Cars, in general, are simple machines. The internal combustion engine, for example, may have been tweaked in favor of efficiency and power, but the basic concept hasn’t really changed in the 100 or so years since it became mainstream. Newer cars, on the other hand, are becoming anything but simple, with the addition of computer controlled everything.
With the added convenience of being able to start or unlock your car with your smart phone or tune in to your very own personal car-based Wi-Fi signal comes the inevitable danger that your car will be hacked. Experts have started looking into the possibility of car hacking and have discovered some very concerning red flags.
At last year’s Defcon, the longest running hacker’s convention, two experts in the field were able to demonstrate how to take over a Jeep, though they were miles away from the car. The scary part of this demonstration is the type of changes that they were able to make. In many cars, hackers are only able to access the entertainment system and the air conditioning, or maybe in rare cases, the door locks.
Jeep’s hackable systems included the brakes and the transmission.
While this was only a demonstration, and a Wired reporter was driving the hacked vehicle, the implications are downright terrifying.
The security vulnerabilities in Jeep’s programming were quickly fixed after the DefCon demonstration, but as the integrated systems in new cars get more and more advanced, it won’t be long before more of these back doors and security holes start showing up.
Hacking a Tesla
Hackers at DefCon 2015 also found security vulnerability in Tesla’s ‘infotainment’ system that allowed hackers to access the starting systems. While this hack did require access to the car itself, once in place, individuals with nefarious purposes could potentially cut power to the engine while you’re driving down the road.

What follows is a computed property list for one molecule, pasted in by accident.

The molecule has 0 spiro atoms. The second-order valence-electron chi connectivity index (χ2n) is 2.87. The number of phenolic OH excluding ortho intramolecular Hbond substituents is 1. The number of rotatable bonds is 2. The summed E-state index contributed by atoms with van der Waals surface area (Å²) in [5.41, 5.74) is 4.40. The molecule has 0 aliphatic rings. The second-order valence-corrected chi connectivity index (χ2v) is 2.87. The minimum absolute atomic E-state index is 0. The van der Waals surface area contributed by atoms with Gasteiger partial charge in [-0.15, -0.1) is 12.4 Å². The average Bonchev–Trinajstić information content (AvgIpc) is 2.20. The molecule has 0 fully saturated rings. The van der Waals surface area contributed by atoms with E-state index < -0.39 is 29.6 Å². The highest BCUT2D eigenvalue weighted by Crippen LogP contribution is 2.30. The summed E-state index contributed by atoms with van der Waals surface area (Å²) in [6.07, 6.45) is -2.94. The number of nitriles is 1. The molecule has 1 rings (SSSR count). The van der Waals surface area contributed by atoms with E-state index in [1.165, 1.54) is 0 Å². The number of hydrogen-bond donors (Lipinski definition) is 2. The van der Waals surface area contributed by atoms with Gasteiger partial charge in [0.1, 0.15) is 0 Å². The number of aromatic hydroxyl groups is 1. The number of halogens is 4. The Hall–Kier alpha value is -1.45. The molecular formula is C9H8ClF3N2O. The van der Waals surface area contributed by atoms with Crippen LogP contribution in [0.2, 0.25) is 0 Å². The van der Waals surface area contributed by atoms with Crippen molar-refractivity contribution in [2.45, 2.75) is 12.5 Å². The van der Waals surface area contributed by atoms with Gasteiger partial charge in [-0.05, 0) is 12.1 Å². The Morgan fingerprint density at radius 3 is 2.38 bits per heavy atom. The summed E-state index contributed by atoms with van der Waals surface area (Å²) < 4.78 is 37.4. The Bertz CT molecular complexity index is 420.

Tesla responded to this discovery by mailing USB sticks to 1.4 million drivers with a patch that could be easily installed on their car’s computer.
Run Away Fleets
Hacked cars aren’t just a problem for individual drivers — they present an enormous and potentially costly problem for companies that maintain a fleet of newer vehicles as well. Imagine finding a security hole that affects not just one car, but every machine in your fleet. These cars or trucks could disappear off your lot, and no one would be the wiser — but it would cost you thousands of dollars in vehicle replacement costs and lost revenue.
If your fleet is full of newer vehicles, consider installing a hard-wired GPS tracker into each one. A hacker with access to your vehicle’s computer system could potentially spoof or disable your onboard GPS. By adding a hardwired secondary system, your chances of recovering a stolen vehicle are considerably higher.
- Staying aware – Stay on top of new news about your vehicle’s make and model, and if there are any security updates that need to be installed, take care of them as soon as possible. In all of the examples we’ve mentioned so far, the manufacturer was able to engineer and release a patch as soon as the issue was discovered.
- Look for alternatives – In the case of the Jeep hack, the security flaw was found in the integrated entertainment system. Instead, look for cars with Android Auto or Apple CarPlay instead. Not only does this make it safer to enjoy your music, but it uses your phone’s security which is much more difficult to hack. Plus, there’s no WiFi or Bluetooth for hackers to use to get into your car’s systems.
Cars are inevitably going to become more advanced and more connected, so there is always the potential for security holes. The best thing we can do right now is to be vigilant, make sure our systems are always up to date and enjoy the ride!
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